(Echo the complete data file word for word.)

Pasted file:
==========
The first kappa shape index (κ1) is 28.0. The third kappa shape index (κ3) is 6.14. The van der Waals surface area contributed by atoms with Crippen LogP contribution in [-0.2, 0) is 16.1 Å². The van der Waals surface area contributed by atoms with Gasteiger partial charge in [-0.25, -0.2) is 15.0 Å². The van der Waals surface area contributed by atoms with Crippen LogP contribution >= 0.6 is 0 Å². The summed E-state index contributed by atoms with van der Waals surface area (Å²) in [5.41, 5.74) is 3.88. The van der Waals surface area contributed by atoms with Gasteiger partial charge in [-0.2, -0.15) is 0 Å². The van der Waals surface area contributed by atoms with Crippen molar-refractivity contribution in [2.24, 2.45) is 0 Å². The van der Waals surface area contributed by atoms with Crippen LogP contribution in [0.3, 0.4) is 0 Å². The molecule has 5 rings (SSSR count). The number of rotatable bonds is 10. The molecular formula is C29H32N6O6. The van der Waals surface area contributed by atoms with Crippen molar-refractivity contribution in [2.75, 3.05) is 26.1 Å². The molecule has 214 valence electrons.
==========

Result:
The first kappa shape index (κ1) is 28.0. The third kappa shape index (κ3) is 6.14. The van der Waals surface area contributed by atoms with Crippen LogP contribution in [-0.2, 0) is 16.1 Å². The van der Waals surface area contributed by atoms with Gasteiger partial charge in [-0.25, -0.2) is 15.0 Å². The van der Waals surface area contributed by atoms with Crippen LogP contribution >= 0.6 is 0 Å². The summed E-state index contributed by atoms with van der Waals surface area (Å²) in [5.41, 5.74) is 3.88. The van der Waals surface area contributed by atoms with Gasteiger partial charge in [-0.2, -0.15) is 0 Å². The van der Waals surface area contributed by atoms with Crippen molar-refractivity contribution in [2.24, 2.45) is 0 Å². The van der Waals surface area contributed by atoms with Crippen LogP contribution in [0.3, 0.4) is 0 Å². The molecule has 5 rings (SSSR count). The number of rotatable bonds is 10. The molecular formula is C29H32N6O6. The van der Waals surface area contributed by atoms with Crippen molar-refractivity contribution in [2.75, 3.05) is 26.1 Å². The molecule has 214 valence electrons.